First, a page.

While these enterprise sales philosophies may have once made sense in a previous decade, today, they feel antiquated and inferior. For example, we see the sales models of big cloud service providers such as Amazon, Google, and Microsoft. They’re capable of collectively selling hundreds of billions of dollars a year in IT services to the smallest of the small and largest of the large organizations in the world, basically friction-free. At any time, an interested customer can spin up thousands, hundreds of thousands, and even millions of dollars worth of services without ever having to speak to a sales rep or anyone in minutes. Why can’t or why isn’t every InfoSec vendor following their example?

Is the value of today's InfoSec products really too complicated for customers to understand on their own? Are customers really incapable of figuring out how to deploy products without assistance from sales? Does making pricing info readily available actually drive customers away toward competitors? If so, then my contention is we have a serious and industry-wide product deficiency problem on our hands. And every problem is an opportunity to improve.

For the average start-up I’ve worked with, the sales department generally represents 12-18% of the overall company budget. And the marketing department budgets are roughly the same. Marketing spending is an important consideration here because they have to find and push hard to convince customers to engage in a sales-led process rather than just clicking a link. Then, often because a vendor’s sales reps don’t have an existing relationship with a customer needed to get their attention, they’ll rely on the channels (i.e., VARs). For this very reason, many customers prefer to evaluate and buy through one of their ‘trusted partners.’ Tack on another 3-30% of the cost of sales in channel commissions.

All of these sales and marketing costs add up and partially explain why enterprise security products are so expensive. And contribute to why they’re out of the price range of many small and medium businesses (SMBs). In the current model, it’s just not worth a vendor’s time to sell to SMBs unless they engage on their own. Personally, I see a huge opportunity for existing vendors and start-ups alike who successfully solve this problem. 

Imagine for a moment if an InfoSec vendor found a way to cut down this sales and marketing overhead by enabling a self-provisioned sales process, and invested those dollars directly into their product that can [gasp] sell itself! The overall cost of sales goes down, customer satisfaction goes up, deals are done quicker, the vendors become more competitive, and opens up new market opportunities (eg, SMBs). The sales apparatus of the big incumbent security vendors will have a difficult time making such a shift because the entire sales department will resist. Therefore, the advantage goes to the start-ups. And we’re recently just starting to see trends of InfoSec vendors selling through Amazon’s marketplace, for example. I’m hoping this is a trend.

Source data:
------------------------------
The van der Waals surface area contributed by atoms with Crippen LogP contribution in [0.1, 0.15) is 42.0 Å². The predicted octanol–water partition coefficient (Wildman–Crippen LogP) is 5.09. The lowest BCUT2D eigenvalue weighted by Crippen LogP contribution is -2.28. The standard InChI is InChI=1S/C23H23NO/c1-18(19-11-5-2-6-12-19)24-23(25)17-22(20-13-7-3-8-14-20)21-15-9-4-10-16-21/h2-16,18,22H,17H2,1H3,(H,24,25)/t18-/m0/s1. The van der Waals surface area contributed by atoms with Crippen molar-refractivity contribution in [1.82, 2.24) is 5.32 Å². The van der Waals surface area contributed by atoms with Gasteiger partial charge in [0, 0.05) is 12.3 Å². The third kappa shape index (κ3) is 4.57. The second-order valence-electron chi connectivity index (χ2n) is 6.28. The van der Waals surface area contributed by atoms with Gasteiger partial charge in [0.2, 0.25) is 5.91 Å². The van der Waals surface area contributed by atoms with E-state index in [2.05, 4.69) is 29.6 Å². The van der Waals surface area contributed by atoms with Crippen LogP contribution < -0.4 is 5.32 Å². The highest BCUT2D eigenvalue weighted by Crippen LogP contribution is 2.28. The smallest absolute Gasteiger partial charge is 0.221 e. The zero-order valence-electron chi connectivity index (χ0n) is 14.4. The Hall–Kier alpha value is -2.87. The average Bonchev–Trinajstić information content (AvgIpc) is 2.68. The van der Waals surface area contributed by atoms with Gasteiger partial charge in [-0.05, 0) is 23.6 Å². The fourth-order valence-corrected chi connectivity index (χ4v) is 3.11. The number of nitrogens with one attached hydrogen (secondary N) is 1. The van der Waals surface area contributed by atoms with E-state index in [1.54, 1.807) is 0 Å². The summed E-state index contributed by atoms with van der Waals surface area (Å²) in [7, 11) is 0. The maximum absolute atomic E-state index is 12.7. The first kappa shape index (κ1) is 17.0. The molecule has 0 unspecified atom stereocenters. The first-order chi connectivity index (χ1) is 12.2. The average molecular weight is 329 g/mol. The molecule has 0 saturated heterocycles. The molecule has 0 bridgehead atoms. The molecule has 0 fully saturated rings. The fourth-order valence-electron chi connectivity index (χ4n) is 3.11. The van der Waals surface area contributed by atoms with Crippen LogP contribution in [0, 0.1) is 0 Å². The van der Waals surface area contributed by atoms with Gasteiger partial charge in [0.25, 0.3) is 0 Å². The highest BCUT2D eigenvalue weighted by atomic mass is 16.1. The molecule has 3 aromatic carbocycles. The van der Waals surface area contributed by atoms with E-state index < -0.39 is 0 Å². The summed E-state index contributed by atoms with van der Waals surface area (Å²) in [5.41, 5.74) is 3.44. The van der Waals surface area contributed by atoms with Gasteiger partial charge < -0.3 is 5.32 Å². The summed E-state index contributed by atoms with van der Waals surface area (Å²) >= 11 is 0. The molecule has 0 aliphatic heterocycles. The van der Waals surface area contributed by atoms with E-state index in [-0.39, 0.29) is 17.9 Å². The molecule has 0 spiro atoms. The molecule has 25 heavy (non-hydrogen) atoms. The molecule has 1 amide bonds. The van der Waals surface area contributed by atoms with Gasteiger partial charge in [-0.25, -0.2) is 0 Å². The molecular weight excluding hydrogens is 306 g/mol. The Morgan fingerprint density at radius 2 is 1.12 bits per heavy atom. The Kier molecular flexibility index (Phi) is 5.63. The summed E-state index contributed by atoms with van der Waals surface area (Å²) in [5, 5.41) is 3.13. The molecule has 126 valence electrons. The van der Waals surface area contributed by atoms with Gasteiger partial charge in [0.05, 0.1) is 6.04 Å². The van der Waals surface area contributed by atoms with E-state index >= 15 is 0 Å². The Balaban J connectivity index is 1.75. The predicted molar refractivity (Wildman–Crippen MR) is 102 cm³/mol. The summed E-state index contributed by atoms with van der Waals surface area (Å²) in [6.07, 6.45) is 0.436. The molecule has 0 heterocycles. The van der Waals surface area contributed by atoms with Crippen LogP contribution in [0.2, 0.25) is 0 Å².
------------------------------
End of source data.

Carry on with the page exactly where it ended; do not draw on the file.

Thursday, June 27, 2024

InfoSec Market Labor Shortage and Predictions

From my personal experience and through conversations I’ve had with many other security pros, we’ve observed that the average level of competency among enterprise InfoSec personnel is either flat or decreasing. And this has been steadily taking place for several years. This occurs despite the plethora of widely accessible educational content and professional training options. This is important to note because in order to remain effective the operational environment of InfoSec also requires professionals to learn an ever-expanding knowledge base. As an every expert will attest, this is a significant challenge for every individual and organization.

Then as businesses digitize essentially every product and service in modern life, today’s IT environments have become incredibly sprawling and more complex by the day. This level of complexity, and the associated legacy IT backlog, makes it exceptionally difficult for practitioners to comprehend, monitor, and maintain robust security of the environments they’re meant to defend.

The InfoSec market is growing rapidly ($172B annually with 10-12% CAGR), leading to a high demand for skilled professionals across the corporate spectrum. The demand and subsequent skill gap are exacerbated by new and emerging technologies such as IT/OT, cloud, virtualization, microservices, blockchain, low-code/no-code, new programming languages and frameworks, and of course, AI/ML. 

Nobody can claim expertise in all these areas or even close. Additionally, InfoSec does not have structured and widely available pathways to onboard entry-level talent. Hiring managers also commonly struggle to accurately assess the level of expertise of potential hires due to the nuanced and complex nature of InfoSec skills.

In the near term, there are no scalable options yet on the horizon to broadly address these labor issues, and we have every indication and expectation that the skill gap will remain and likely even widen. If so, and for lack of better options, we can only expect organizations to continue placing inadequately trained and inexperienced personnel to fill vacant security roles who operate closer to program managers. This is a reasonable approach given the current constraints.

Subsequently, many organizations lack confidence in their ability to sufficiently protect their environments from breaches — and for good reason. Many practitioner surveys published over the years support this observation. While some people will suggest substantive wage increases as an immediate solution, to which I don't necessarily disagree, doing so can only help individual organizations. The larger net effect can only serve to shift labor shortages from one area of the market to another and will do little to solve the overall industry shortage.